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Ecolyat Days to Be Held during 10th Nevsky International Ecological Congress

The environmental themed Ecolyat Days, which aim to develop an ecological culture among schoolchildren, will be held for St. Petersburg students during the 10th Nevsky International Ecological Congress on 25–26 May 2023.

On 25 May, two events will be held to address one of the most important environmental problems of modern society – the problem of waste. The Krestovsky Island environmental and biological centre will host an international open lesson for 100 schoolchildren on the proper handling of municipal solid waste. The event will be attended by Chairman of the Russian Federation Council’s Committee on Agrarian Food Policy and Environmental Management Alexander Dvoynykh, Russian First Deputy Minister of Natural Resources and the Environment Konstantin Tsyganov, Member of the Federation Council’s Committee on Agrarian Food Policy and Environmental Management Tatyana Gigel, Russian Senator from the Republic of Bashkortostan Liliya Gumerova, Russian Environmental Operator General Director Denis Butsayev, representatives of the Kyrgyz Ministry of Natural Resources, Ecology, and Technical Supervision, the St. Petersburg Committee on Education, and leaders of the Krestovsky Island environmental and biological centre.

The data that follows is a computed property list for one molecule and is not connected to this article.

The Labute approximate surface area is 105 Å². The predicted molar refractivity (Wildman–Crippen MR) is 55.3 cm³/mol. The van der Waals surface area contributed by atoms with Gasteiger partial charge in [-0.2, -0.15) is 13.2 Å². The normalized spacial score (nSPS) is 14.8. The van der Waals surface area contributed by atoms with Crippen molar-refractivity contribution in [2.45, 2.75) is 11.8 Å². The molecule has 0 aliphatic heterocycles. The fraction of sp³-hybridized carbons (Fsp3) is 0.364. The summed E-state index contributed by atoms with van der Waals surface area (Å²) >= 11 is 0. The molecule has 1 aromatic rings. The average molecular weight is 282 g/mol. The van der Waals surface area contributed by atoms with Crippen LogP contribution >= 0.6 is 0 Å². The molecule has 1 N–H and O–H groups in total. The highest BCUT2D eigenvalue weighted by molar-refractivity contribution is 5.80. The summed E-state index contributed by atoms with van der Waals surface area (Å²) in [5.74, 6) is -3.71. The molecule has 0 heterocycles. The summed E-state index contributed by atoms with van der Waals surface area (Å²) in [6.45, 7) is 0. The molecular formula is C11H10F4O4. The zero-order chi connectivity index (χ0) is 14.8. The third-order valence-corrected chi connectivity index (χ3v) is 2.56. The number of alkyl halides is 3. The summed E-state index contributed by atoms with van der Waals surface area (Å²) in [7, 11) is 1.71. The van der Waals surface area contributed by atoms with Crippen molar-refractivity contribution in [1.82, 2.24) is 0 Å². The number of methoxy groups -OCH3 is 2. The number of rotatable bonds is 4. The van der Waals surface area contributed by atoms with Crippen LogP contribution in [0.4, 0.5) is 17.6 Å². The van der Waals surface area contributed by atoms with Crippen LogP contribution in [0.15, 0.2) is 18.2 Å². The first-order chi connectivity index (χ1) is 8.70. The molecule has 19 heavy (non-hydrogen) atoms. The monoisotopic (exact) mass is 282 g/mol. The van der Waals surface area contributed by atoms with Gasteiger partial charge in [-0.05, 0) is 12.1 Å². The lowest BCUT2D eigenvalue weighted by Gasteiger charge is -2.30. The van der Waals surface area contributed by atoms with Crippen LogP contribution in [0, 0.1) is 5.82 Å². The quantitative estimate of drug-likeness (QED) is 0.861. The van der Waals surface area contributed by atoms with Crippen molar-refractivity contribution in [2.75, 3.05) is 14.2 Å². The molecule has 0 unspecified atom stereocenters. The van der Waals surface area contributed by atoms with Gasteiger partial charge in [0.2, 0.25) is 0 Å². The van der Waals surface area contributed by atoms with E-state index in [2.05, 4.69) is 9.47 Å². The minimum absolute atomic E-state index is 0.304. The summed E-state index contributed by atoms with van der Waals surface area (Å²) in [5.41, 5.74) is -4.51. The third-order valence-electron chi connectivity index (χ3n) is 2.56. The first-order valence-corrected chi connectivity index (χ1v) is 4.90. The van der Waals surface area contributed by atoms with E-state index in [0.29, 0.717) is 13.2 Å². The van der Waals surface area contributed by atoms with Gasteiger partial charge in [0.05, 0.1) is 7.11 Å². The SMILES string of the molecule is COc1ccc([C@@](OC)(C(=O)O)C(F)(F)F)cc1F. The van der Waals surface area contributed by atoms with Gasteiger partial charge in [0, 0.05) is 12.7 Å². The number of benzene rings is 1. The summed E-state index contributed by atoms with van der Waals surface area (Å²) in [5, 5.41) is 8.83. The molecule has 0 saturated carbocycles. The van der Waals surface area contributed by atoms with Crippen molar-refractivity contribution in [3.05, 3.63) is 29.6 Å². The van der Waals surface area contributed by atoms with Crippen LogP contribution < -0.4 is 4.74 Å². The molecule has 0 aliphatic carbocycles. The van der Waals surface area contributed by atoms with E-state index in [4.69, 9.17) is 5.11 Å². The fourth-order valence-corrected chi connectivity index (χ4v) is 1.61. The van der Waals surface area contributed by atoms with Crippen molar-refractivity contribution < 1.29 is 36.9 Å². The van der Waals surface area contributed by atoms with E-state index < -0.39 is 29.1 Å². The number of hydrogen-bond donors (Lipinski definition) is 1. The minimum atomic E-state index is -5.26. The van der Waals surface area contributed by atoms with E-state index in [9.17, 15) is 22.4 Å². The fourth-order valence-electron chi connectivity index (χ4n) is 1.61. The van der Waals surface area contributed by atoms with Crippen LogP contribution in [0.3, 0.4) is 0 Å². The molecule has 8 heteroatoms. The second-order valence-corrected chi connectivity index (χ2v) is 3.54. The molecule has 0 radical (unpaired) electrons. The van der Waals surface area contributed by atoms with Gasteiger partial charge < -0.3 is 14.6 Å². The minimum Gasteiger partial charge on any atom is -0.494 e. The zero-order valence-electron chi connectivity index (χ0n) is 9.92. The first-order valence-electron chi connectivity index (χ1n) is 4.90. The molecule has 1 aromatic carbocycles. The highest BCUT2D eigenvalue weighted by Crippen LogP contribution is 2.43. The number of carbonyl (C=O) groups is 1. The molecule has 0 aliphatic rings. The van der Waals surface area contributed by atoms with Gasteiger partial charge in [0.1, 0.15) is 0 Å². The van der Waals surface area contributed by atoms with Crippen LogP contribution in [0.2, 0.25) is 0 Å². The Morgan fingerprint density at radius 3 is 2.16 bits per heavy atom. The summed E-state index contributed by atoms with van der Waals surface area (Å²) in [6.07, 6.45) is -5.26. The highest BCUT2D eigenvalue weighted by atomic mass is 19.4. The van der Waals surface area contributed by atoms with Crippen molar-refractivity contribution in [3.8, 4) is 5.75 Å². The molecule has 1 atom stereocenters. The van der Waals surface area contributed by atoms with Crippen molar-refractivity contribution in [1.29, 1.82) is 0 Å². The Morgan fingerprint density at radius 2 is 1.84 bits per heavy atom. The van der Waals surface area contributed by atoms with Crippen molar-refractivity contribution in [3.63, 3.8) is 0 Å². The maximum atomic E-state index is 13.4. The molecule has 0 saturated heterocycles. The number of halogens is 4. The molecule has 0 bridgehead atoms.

More than 200 schoolchildren will take part in game-based educational activities during the ‘Ecolyat of St. Petersburg Greet Summer’ municipal celebration for schoolchildren. These activities will help children get an understanding of waste, sorting and disposing of municipal solid waste, and developing skills to sort garbage and keep things clean.

On 26 May 2023, Federation Council Speaker Valentina Matviyenko and Russian Deputy Prime Minister Viktoria Abramchenko will meet with young environmentalists at the Ecolyat booth at Tavricheskiy Palace. During the main event of the Congress – the plenary session – a ceremony will be held to initiate children into the Ecolyat movement.

“Traditionally, our meetings with young environmentalists always involve a dialogue about what is needed today and an understanding of how young people live. These are always initiatives that help this movement develop. And, of course, [it includes] warm, vivid, and joyful moments from interacting with our children who are trying to protect nature and make our world a better place,” said Gigel, who serves as chairwoman of the organizing committee for the events of the Russian campaign ‘Russia: The Territory of Ecolyat – Young Protectors of Nature’.

The Ecolyat environmental and socio-educational project aims to develop an environmental and nature-loving culture among primary school students and is a new innovative tool to develop additional environmental and biological education at primary schools in the Russian regions. 

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